King William III
Who was he: William III of the House of Orange-Nassau gained control of England and Ireland as well as the Netherlands with his wife Mary II, also his first cousin, from 1689 until her death in 1694 at age 32. Scotland was successful in resisting his royal position for a short period. William III claimed that James II had abdicated the throne by attempting to flee. William III invaded England, claiming James II to be immoral. William III continued to rule after Mary died until his death in 1702.
William III's disdain for the aggression of Louis XIV is well documented, claiming Orange to be an independent state. Formerly a part of the Holy Roman Empire, it had been given to Charlemagne's cousin William of Gellone in return for assisting the Roman Army in battle. William III continued to defend the community, as it was his initial claim to power.
William III's reign as King of England was short, but his legacy continues today through his establishment of the national Bank of England which has established the framework for the current international central banking structure.
Background: William III was the product of a marriage between William II, the Stadholder-King of the Netherlands, and Mary Stuart, Princess Royal of England, who was the daughter of King Charles I. William III held royal status on both sides of his family over two separate countries and is historically known as a Calvinist Catholic-fighter, having battled with armies of Louis XIV of France and his uncle and father-in-law, James II.
William's father died shortly before his birth. He was born in immediate line to both the throne of England and the Netherlands. His mother was Princess Mary, daughter of Charles I of England. Trouble ensued immediately over the name of William, or actually Willem. His mother wanted to name him after her brother, Charles II, but her mother-in-law insisted he be named for his father. The final determination of his guardianship was made by the Netherland Supreme Council and a decision was issued for rule by committee of William's grandmother and his uncle, Fredrick William, who was married to his aunt. Upon turning 21, William III was given the throne for a period of one year, but William III fought the decision and was given full sovereignty within the following year.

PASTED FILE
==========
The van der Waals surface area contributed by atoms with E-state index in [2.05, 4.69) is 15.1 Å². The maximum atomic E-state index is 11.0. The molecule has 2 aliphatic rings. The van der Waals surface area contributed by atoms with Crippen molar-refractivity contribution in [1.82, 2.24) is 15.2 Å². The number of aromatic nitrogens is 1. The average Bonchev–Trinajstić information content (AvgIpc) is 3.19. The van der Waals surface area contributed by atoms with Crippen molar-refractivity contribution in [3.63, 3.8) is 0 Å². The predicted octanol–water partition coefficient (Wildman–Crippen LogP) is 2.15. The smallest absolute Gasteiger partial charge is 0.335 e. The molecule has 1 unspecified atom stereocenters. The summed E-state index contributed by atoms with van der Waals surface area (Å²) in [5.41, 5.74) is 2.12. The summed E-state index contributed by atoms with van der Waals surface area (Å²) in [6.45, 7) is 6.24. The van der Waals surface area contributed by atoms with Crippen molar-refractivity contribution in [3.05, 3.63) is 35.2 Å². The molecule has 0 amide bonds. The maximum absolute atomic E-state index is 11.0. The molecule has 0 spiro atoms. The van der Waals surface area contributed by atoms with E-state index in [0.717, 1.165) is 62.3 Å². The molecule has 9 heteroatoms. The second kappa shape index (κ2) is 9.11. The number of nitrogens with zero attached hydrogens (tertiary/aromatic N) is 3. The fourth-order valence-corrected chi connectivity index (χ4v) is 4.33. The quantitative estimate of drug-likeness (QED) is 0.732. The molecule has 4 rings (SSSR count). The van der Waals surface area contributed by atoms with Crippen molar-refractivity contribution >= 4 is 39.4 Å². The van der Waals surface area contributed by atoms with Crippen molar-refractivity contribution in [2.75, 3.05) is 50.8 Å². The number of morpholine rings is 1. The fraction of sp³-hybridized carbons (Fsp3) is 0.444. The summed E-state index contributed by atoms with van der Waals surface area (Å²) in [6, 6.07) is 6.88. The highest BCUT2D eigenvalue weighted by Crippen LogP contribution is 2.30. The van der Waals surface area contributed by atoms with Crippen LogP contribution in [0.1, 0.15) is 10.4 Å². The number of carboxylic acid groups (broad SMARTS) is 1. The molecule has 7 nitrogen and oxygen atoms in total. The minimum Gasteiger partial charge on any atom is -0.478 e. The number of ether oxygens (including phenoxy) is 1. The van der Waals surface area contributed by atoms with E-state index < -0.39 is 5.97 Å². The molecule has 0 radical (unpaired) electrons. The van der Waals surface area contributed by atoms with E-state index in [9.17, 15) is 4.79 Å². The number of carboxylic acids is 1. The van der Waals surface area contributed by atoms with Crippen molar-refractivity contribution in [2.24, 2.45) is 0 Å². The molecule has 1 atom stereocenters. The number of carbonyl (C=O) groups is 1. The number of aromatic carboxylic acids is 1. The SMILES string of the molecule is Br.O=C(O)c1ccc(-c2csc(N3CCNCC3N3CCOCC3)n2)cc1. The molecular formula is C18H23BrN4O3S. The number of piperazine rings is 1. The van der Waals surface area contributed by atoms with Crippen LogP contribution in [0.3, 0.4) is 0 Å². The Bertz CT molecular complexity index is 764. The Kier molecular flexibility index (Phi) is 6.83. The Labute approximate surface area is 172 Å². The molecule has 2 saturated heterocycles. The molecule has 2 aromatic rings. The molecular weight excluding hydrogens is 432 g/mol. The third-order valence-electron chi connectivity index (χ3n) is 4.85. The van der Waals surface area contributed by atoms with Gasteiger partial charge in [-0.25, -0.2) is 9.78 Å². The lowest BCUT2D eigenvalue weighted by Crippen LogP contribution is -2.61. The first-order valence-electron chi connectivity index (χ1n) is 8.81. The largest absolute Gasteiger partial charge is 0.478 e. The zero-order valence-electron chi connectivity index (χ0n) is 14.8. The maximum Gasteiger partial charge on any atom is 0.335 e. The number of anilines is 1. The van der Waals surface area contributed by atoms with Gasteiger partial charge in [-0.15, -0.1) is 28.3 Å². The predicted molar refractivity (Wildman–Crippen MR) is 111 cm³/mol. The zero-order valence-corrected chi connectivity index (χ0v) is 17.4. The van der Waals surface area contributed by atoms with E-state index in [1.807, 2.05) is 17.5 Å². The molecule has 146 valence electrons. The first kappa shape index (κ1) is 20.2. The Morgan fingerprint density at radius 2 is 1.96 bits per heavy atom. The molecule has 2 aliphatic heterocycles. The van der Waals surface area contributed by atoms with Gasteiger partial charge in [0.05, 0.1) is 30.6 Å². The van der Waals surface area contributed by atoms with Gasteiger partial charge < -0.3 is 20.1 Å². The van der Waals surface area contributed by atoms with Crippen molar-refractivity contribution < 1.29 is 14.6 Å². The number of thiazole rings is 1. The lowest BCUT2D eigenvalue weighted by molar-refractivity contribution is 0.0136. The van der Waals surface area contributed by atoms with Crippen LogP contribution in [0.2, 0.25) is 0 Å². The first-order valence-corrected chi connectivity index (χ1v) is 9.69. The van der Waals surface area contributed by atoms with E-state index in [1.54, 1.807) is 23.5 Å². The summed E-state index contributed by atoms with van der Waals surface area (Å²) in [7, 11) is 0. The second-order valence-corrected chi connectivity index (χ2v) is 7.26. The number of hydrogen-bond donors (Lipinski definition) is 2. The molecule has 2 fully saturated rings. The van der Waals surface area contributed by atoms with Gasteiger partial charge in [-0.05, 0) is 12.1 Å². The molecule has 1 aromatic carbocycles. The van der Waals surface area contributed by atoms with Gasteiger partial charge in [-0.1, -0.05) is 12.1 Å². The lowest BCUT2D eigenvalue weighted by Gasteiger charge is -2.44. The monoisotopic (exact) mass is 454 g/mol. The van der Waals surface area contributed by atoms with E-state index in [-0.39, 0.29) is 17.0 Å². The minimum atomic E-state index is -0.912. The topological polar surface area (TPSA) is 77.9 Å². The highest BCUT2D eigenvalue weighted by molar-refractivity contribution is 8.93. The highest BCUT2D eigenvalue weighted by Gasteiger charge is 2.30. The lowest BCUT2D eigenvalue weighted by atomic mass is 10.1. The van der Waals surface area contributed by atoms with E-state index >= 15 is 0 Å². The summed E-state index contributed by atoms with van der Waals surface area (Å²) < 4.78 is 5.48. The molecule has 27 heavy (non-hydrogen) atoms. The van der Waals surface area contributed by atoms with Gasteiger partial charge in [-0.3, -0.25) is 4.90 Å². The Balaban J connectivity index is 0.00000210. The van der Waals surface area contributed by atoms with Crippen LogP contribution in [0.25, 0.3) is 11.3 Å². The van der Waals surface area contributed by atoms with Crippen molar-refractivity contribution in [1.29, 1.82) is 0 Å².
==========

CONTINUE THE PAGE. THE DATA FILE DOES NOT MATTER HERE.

William III was largely ignored by his mother, who had been removed from the throne after William II's death. She divorced herself from the Netherland aristocracy, returning to England during much of young William's adolescence. He was still able to foster a relationship with his British relatives and actually married his first cousin, Princess Mary II.
William III would eventually run Mary II's father out of power and rule England and Ireland during their marriage. They became the first dual monarchy in British history in 1689, after the Glorious Revolution, as Mary ruled while William was away on a military campaign. He resumed principle sovereignty after returning. His reign in England was marked by continuous war and political problems.
William III was largely thought to be homosexual, though possibly because he and Queen Mary II never produced an immediate heir to the throne. Accusations began almost immediately because of his circle of male friends. After William III's eventual death, the throne was transferred to Sophia of Hanover to restrict a reprisal of James II's Catholic followers and relatives for reclamation. The Jacobites claimed that both William III and Queen Mary II had ascended out of line of succession.
Corruption also became blatant and rampant during William III's reign in England. Corruption was a trademark during his reign in the Netherlands and William III used the corruption in an attempt to bolster the monarchy. The same occurred in England as William III defended the throne. Bribery was common procedure throughout Parliament, just as it was in the Netherlands. The East India Company operated as a governmental monopoly across all trading centers.
Mary II died in 1694, shortly after William III founded the Bank of England, along with William Paterson. The bank was created for the perceived purpose of handling the government's financial affairs, but was instrumental in what became the American Revolution, establishing a colonial rival to England. The controlling central bank is still in existence today and is the business model for the Federal Reserve System in the United States.
William III died in 1702 from pneumonia, after being injured in a riding accident.